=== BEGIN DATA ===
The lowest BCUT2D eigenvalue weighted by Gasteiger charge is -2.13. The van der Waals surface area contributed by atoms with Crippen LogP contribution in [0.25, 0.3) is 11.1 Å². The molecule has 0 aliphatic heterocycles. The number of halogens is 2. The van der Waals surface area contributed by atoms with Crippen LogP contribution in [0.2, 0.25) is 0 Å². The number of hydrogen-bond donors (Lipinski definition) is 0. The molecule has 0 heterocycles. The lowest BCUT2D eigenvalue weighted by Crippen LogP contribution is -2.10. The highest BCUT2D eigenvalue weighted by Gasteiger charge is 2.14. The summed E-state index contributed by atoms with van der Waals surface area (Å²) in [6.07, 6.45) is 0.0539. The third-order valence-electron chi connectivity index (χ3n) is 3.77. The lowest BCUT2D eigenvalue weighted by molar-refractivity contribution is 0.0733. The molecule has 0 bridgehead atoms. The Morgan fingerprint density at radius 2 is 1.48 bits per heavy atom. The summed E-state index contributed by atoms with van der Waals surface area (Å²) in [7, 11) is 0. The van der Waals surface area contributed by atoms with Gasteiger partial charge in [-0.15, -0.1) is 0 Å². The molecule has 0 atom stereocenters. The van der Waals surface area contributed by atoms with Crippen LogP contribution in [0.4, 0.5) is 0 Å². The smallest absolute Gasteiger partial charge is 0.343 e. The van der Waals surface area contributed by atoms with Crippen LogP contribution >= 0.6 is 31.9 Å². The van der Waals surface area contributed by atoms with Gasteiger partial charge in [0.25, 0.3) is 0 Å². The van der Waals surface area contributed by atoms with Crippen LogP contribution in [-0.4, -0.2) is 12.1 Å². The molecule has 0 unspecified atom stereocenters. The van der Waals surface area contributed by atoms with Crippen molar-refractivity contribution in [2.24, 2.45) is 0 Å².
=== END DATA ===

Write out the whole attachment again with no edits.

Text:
The lowest BCUT2D eigenvalue weighted by Gasteiger charge is -2.13. The van der Waals surface area contributed by atoms with Crippen LogP contribution in [0.25, 0.3) is 11.1 Å². The molecule has 0 aliphatic heterocycles. The number of halogens is 2. The van der Waals surface area contributed by atoms with Crippen LogP contribution in [0.2, 0.25) is 0 Å². The number of hydrogen-bond donors (Lipinski definition) is 0. The molecule has 0 heterocycles. The lowest BCUT2D eigenvalue weighted by Crippen LogP contribution is -2.10. The highest BCUT2D eigenvalue weighted by Gasteiger charge is 2.14. The summed E-state index contributed by atoms with van der Waals surface area (Å²) in [6.07, 6.45) is 0.0539. The third-order valence-electron chi connectivity index (χ3n) is 3.77. The lowest BCUT2D eigenvalue weighted by molar-refractivity contribution is 0.0733. The molecule has 0 bridgehead atoms. The Morgan fingerprint density at radius 2 is 1.48 bits per heavy atom. The summed E-state index contributed by atoms with van der Waals surface area (Å²) in [7, 11) is 0. The van der Waals surface area contributed by atoms with Gasteiger partial charge in [-0.15, -0.1) is 0 Å². The molecule has 0 atom stereocenters. The van der Waals surface area contributed by atoms with Crippen LogP contribution in [0.4, 0.5) is 0 Å². The smallest absolute Gasteiger partial charge is 0.343 e. The van der Waals surface area contributed by atoms with Crippen LogP contribution >= 0.6 is 31.9 Å². The van der Waals surface area contributed by atoms with Gasteiger partial charge in [0.25, 0.3) is 0 Å². The van der Waals surface area contributed by atoms with Crippen LogP contribution in [-0.4, -0.2) is 12.1 Å². The molecule has 0 unspecified atom stereocenters. The van der Waals surface area contributed by atoms with Crippen molar-refractivity contribution in [2.24, 2.45) is 0 Å².